A packed house at the Egyptian Theater rose to their feet, cheering like Freddie Mercury was entering the building.
But the applause was for a petite, doll-like and lovely actress: Ann Blyth.
Blyth introduced Mildred Pierce (1945), a film that she plays Joan Crawford’s spoiled daughter, Veda.
Robert Osborne interviewed her, pointing out that it was lucky Blyth wasn’t typecasted as bad girls after this film. In fact, her roles were usually sweet after this.
He also pointed out that she tried to dispel negative Joan Crawford rumors.
“I have nothing but wonderful memories of Joan,” Blyth said.
Blyth also told about attractive men she worked with such as Tyrone Power who had beautiful brown eyes.
When she went on to MGM to be in musicals she said “It was a heavenly experience and I had the opportunity to sing beautiful music.”
She quit acting because she didn’t like the direction films were going in but later found that was a mistake because she had been considered for “The Three Faces of Eve.”
She also said she still sees friends such as Jane Powell, Jane Withers and Joan Leslie at least three times a year.
The best part of Mildred Pierce was when the whole audience cheered when Joan Crawford slapped Ann Blyth.
Saturday morning I saw:
-Bugs Bunny Cartoons for his 75th birthday: Leonard Maltin introduced the cartoons saying how Warner Brothers cartoons were the first to have the characters talk at the screen. I’ll admit I had a bit of a moment while watching, thinking about my childhood. Classical music and old actors were also introduced to me by classic cartoons.
-A Lady Vanishes (1938): Introduced by Leonard Maltin and 98 year old Saboteur actor, Norman Lloyd. He gave up a tennis game to speak. He said A Lady Vanishes and 39 Steps were the last two English films Hitchcock made and were both perfection.
“I tell film students, don’t go to film school. Just watch 39 Steps,” said Lloyd.
–Desert Song (1943) starring Dennis Morgan. Robert Osborne introduced the film so I sat in the front like a nerd so I could get a close picture. Osborne said this movie hadn’t been seen in 50 years because of copyright problems. As a musical fan and Dennis Morgan lover, I have always wanted to see this movie. I have also seen the 1953 remake with Kathryn Grayson and Gordon MacRea so I was comparing the two as I watched it. The 9143 version was colorful and beautiful, but I enjoyed the leading lady and plot better in the 1953 version. Osborne stayed and watched the film as well because he said this was the film he was most looking forward to. After the film I waited outside and got a photo with him.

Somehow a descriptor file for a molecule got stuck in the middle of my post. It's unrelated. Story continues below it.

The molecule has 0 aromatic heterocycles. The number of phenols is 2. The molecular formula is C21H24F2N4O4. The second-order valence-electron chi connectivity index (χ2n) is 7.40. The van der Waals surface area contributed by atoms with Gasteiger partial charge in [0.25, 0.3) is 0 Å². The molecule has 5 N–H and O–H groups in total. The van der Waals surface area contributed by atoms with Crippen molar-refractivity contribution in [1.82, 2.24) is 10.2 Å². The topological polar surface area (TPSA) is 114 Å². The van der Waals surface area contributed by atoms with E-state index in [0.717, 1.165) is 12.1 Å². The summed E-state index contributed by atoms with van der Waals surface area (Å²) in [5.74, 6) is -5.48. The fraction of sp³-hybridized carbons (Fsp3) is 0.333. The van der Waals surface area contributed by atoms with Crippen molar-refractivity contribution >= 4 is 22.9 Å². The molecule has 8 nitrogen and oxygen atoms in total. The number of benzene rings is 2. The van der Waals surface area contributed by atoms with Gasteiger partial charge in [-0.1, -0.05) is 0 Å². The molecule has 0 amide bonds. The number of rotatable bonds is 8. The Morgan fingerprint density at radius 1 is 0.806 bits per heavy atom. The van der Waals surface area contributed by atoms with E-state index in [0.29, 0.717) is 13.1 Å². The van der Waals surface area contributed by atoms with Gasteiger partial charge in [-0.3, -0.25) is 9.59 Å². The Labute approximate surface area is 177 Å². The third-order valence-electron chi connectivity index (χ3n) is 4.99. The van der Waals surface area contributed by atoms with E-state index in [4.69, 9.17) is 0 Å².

-Island of Lost Souls (1932) starring Lelia Hyams, Richard Arlen and Charles Laughton. I went to the midnight showing of this film. I’d seen it before last summer but it was awesome to watch this freaky film so late at night. I think several of the viewers fell asleep. Running around and watching movies all day is very tiring!
Apologies in advanced for any typos. I’m using WordPress on my phone which is slightly cumbersome.
Now its the last day and I’m waiting to go in to Come September. Follow me @HollywoodComet or @StarJPickens.
Jessica, all of us “movie nerds” are thrilled for you, getting to see Ann Blyth and Norman Lloyd, ISLAND OF LOST SOULS and more, up close and personal It sounds wonderful! Thanks for your terrific post!
You are so lucky to be there! I think you saw the best part of the Festival…surely it was Ann Blyth! Enjoy the rest of your time there, Jessica!
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